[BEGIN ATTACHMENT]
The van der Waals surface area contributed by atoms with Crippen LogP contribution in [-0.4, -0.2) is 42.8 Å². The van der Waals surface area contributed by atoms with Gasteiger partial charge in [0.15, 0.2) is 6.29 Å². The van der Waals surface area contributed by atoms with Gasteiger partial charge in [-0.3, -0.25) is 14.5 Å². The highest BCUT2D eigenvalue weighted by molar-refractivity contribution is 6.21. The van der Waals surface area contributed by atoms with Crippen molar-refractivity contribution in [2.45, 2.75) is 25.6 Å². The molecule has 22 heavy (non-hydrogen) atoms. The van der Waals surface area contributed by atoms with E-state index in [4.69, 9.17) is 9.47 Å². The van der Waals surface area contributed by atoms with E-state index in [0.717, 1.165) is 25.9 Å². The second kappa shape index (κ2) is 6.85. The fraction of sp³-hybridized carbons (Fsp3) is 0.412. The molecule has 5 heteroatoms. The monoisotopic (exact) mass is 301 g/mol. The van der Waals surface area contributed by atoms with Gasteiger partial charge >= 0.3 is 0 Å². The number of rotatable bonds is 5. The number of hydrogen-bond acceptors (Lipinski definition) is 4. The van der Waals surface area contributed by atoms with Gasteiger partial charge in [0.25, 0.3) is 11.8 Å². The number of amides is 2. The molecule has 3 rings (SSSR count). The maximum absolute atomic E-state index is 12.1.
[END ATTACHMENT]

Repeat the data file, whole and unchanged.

The van der Waals surface area contributed by atoms with Crippen LogP contribution in [-0.4, -0.2) is 42.8 Å². The van der Waals surface area contributed by atoms with Gasteiger partial charge in [0.15, 0.2) is 6.29 Å². The van der Waals surface area contributed by atoms with Gasteiger partial charge in [-0.3, -0.25) is 14.5 Å². The highest BCUT2D eigenvalue weighted by molar-refractivity contribution is 6.21. The van der Waals surface area contributed by atoms with Crippen molar-refractivity contribution in [2.45, 2.75) is 25.6 Å². The molecule has 22 heavy (non-hydrogen) atoms. The van der Waals surface area contributed by atoms with E-state index in [4.69, 9.17) is 9.47 Å². The van der Waals surface area contributed by atoms with E-state index in [0.717, 1.165) is 25.9 Å². The second kappa shape index (κ2) is 6.85. The fraction of sp³-hybridized carbons (Fsp3) is 0.412. The molecule has 5 heteroatoms. The monoisotopic (exact) mass is 301 g/mol. The van der Waals surface area contributed by atoms with Gasteiger partial charge >= 0.3 is 0 Å². The number of rotatable bonds is 5. The number of hydrogen-bond acceptors (Lipinski definition) is 4. The van der Waals surface area contributed by atoms with Gasteiger partial charge in [0.25, 0.3) is 11.8 Å². The number of amides is 2. The molecule has 3 rings (SSSR count). The maximum absolute atomic E-state index is 12.1.